Scoped Storage Stories: Reading via MediaStore

Android 10 is greatly restricting access to external storage via filesystem APIs. Instead, we need to use other APIs to work with content. This is the ninth post in a series where we will explore how to work with those alternatives, now looking at MediaStore options.


In our last episode, we looked at saving content to a Uri obtained by insert() into the MediaStore. If we put data into the MediaStore, it may also prove useful to get data back out of it.

The basic recipe for this has not changed from past Android versions. You can use a ContentResolver to query() a MediaStore collection of relevance.

For example, this sample project has its own edition of VideoRepository that will query() the MediaStore for all videos on external storage:

suspend fun listTitles(): List<String>? =
  withContext(Dispatchers.IO) {
    val resolver = context.contentResolver

    resolver.query(collection, PROJECTION, null, null, SORT_ORDER)
      ?.use { cursor ->
        cursor.mapToList { it.getString(0) }
      }
  }

UPDATE 2020-03-03: This sample has since been modified in support of demonstrating RecoverableSecurityException. So, while this source works, it no longer matches the repository.

In this function, inside of a coroutine, we:

  • Obtain a ContentResolver from a suitable Context

  • Call query() on that ContentResolver to obtain a Cursor with interesting stuff

  • Get the 0th column out of each Cursor row and return that in a List

PROJECTION and SORT_ORDER are just for the title:

private val PROJECTION = arrayOf(MediaStore.Video.Media.TITLE)
private const val SORT_ORDER = MediaStore.Video.Media.TITLE

…and mapToList() just iterates over the Cursor rows and applies the lambda expression to each row:

private fun <T : Any> Cursor.mapToList(predicate: (Cursor) -> T): List<T> =
  generateSequence { if (moveToNext()) predicate(this) else null }
    .toList()

collection, though, varies a bit by OS version, as on Android 10+ we can get dedicated Uri values for media by storage volume. Here, we get the value for external storage:

private val collection =
  if (Build.VERSION.SDK_INT >= Build.VERSION_CODES.Q) {
    MediaStore.Video.Media.getContentUri(
      MediaStore.VOLUME_EXTERNAL
    )
  } else {
    MediaStore.Video.Media.EXTERNAL_CONTENT_URI
  }

Where things get even more interesting is how this bit of code relates to permissions.

On Android 9 and older devices (back to Android 4.4 IIRC), if you run that code without READ_EXTERNAL_STORAGE (or perhaps WRITE_EXTERNAL_STORAGE), you crash with a SecurityException. However, once you have that permission, your query will return a list of the titles of all videos available in that collection.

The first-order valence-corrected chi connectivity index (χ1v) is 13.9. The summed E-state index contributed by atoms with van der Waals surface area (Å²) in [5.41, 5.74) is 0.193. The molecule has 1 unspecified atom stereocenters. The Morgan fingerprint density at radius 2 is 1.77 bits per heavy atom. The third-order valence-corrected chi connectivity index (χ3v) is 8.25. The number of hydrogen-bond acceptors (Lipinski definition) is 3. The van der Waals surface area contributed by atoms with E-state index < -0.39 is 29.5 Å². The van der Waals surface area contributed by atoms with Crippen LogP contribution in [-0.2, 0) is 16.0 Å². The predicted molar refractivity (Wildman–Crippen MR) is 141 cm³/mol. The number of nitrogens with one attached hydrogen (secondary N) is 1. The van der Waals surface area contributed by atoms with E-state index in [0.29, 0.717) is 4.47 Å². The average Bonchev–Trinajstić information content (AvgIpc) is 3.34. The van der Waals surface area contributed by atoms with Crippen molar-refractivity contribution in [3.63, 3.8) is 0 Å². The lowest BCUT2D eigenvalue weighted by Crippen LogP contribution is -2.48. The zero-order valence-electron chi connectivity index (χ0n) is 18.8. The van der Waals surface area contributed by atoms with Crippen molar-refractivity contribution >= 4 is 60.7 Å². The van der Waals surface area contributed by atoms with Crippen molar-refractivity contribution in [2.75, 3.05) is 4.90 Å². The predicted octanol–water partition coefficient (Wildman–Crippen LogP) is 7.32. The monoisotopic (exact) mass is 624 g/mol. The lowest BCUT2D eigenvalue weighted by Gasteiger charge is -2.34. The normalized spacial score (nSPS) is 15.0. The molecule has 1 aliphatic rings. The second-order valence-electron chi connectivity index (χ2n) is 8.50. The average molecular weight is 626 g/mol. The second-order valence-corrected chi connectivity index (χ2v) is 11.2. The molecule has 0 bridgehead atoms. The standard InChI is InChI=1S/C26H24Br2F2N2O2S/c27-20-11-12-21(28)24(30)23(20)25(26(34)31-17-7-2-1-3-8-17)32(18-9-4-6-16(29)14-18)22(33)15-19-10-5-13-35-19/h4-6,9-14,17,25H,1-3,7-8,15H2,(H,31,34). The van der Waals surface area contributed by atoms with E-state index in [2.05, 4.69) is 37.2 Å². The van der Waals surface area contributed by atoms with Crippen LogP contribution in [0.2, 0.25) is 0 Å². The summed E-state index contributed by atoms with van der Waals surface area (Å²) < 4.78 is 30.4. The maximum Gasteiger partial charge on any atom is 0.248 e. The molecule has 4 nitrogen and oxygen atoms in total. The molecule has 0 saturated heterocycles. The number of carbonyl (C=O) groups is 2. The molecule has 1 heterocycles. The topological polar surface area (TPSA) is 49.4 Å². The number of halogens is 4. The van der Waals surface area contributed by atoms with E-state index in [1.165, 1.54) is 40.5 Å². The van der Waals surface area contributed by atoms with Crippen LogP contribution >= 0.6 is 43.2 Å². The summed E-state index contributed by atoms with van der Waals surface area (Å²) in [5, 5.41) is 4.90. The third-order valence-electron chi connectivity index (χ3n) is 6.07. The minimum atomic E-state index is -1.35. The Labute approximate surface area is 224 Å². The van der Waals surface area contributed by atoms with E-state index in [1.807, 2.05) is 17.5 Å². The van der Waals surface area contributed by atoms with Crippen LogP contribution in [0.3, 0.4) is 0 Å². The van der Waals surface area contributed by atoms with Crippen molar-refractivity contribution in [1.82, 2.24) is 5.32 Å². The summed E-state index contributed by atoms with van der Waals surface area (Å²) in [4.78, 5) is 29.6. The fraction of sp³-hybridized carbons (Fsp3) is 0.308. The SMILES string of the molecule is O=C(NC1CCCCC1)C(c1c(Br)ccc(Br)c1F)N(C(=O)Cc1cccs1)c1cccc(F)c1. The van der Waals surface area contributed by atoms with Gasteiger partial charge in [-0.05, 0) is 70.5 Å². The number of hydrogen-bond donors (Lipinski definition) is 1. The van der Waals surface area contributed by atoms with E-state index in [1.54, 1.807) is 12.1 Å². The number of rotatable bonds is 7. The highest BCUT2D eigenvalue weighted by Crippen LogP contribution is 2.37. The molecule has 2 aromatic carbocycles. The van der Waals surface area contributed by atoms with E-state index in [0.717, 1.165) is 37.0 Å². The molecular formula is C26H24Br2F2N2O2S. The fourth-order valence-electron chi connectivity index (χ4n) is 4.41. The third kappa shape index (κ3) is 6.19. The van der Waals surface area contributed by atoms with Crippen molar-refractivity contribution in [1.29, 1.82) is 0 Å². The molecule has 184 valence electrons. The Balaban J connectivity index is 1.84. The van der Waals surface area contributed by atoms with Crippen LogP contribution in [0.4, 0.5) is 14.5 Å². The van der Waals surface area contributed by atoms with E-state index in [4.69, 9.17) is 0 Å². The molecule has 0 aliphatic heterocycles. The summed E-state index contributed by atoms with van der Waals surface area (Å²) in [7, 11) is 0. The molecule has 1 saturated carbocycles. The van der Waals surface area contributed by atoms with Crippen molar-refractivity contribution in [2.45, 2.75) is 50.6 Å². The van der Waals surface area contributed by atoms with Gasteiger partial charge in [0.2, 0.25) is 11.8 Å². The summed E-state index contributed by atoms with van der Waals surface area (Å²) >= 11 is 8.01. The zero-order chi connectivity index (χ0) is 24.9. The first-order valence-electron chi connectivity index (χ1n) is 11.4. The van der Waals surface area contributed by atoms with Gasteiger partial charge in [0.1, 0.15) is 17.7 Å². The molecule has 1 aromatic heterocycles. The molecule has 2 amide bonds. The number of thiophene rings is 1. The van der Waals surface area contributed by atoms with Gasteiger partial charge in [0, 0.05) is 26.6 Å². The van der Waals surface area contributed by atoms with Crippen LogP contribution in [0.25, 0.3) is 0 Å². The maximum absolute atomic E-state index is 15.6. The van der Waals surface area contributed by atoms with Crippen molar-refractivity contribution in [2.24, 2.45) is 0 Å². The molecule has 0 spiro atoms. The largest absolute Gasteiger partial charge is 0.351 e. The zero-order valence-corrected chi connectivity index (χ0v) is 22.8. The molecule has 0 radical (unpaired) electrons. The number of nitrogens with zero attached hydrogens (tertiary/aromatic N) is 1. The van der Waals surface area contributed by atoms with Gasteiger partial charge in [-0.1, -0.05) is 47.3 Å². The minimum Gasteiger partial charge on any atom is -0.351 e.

On Android 10, you can run that code with no permissions. However, you will only get back those pieces of content that your app inserted into the MediaStore collection. Only if you hold READ_EXTERNAL_STORAGE will you be able to get the list of all titles in that collection, including those placed there by other apps or by the user (e.g., via USB cable).

You can see this in action if you run that sample app on an Android 10 device. The UI is mostly a RecyclerView showing the list of titles, and that will be empty the first time you run the app. If you click the “add to library” toolbar button, the app will copy a small MP4 file from assets/ into the MediaStore, using the techniques from the previous blog post. You will then see “test” show up in the RecyclerView, as the media’s filename is test.mp4. If you click the “all inclusive” action bar item, you will be prompted to grant read access to external storage. After that, the list will show all videos in external storage, because now the app has READ_EXTERNAL_STORAGE rights and can access all the content.

In contrast, if you run that app on Android 9 or older devices, you will be prompted to grant READ_EXTERNAL_STORAGE right away, as otherwise we cannot query() the MediaStore


This sample app just needs the titles. If you wanted to actually do something with the content, such as play it back using ExoPlayer, you can get a Uri on the content by:

  • Including MediaStore.Video.Media._ID in your projection

  • Obtaining the _ID column value for the piece of content of interest

  • Pass that plus the collection Uri that you queried to ContentUris.withAppendedId() to get the Uri for that particular piece of content

If you were able to conduct the query, you will be able to read in the content. If you want to use a third-party app to do something with the content – such as passing the Uri to a video player via ACTION_VIEW – be sure to add the Intent.FLAG_GRANT_READ_URI_PERMISSION flag to the Intent, to pass along read access rights. Otherwise, the video player app may not have permission to work with that Uri.


The entire series of “Scoped Storage Stories” posts includes posts on:


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